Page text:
As a native New Yorker, every Sept. 11 is a day of reflection.

With the much anticipated 20th anniversary of that day looming, I thought back to how sports were a major healing force for New Yorkers. History fondly remembers the George Bush first pitch at Yankee Stadium or Mike Piazza’s game-winning home run against the Braves, but for me that healing moment came at a New York Rangers game.

I was four years old when the Twin Towers were attacked on that day. I vividly remember going to Kindergarten that morning on a beautiful sunny day and when I got off the bus that afternoon, it was cloudy from the debris. At that time I didn’t understand what was going on around me and like so many people, found out later that some of my closest friends lost family members that day.

Things changed after that day. I recall that my parents were more on edge than they were a few days prior and for the next few weeks, my parents would check in on me while I was at school. When the calendar finally changed to October, we were all in need of something to take our mind off of what just happened. For my family and I that relief came on Oct. 7 when the Rangers faced the Buffalo Sabres.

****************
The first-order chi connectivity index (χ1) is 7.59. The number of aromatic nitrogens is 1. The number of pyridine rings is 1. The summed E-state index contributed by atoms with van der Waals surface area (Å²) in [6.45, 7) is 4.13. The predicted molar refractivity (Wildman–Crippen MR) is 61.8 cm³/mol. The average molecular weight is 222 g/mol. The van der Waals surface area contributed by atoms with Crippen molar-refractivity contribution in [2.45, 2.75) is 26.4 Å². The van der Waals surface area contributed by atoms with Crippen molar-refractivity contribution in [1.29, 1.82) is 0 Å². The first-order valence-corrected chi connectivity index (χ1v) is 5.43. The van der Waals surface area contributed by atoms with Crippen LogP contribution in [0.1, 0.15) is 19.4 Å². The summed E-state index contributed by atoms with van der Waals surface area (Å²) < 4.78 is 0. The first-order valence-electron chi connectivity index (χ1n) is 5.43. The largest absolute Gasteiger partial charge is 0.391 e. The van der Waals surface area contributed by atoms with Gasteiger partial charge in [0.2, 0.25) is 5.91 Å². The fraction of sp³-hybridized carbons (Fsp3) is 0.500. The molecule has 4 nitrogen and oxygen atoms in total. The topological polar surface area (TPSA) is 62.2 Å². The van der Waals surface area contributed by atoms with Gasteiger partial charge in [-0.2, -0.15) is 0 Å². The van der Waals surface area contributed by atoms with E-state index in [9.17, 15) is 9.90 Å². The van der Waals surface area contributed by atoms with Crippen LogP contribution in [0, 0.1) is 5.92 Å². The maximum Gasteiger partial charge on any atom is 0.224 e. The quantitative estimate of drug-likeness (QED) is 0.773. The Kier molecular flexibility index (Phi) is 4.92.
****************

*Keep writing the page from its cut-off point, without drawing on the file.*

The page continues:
It was the home opener for the Rangers and it was the team’s opportunity to show their appreciation for New York’s first responders. As every player was introduced to the crowd and skated to the blue line, Ranger’s captain Mark Messier donned a FDNY helmet. The helmet belonged to Chief Raymond Downey one of 343 firefighters who died during the attacks. The image that ran in Newsday the next morning showed a dejected Messier wearing Downey’s helmet with New York spelt across the front of his jersey.

It was an image that symbolized what so many New Yorkers were feeling — shocked, but also understanding the importance of moving forward. It was a time and a moment I will never forget and every time I hear the national anthem play, I am reminded of that day, more specifically that picture, and what it represented.

As always, we will never forget.

Contact sports writer James Benedetto at 864-223-1814.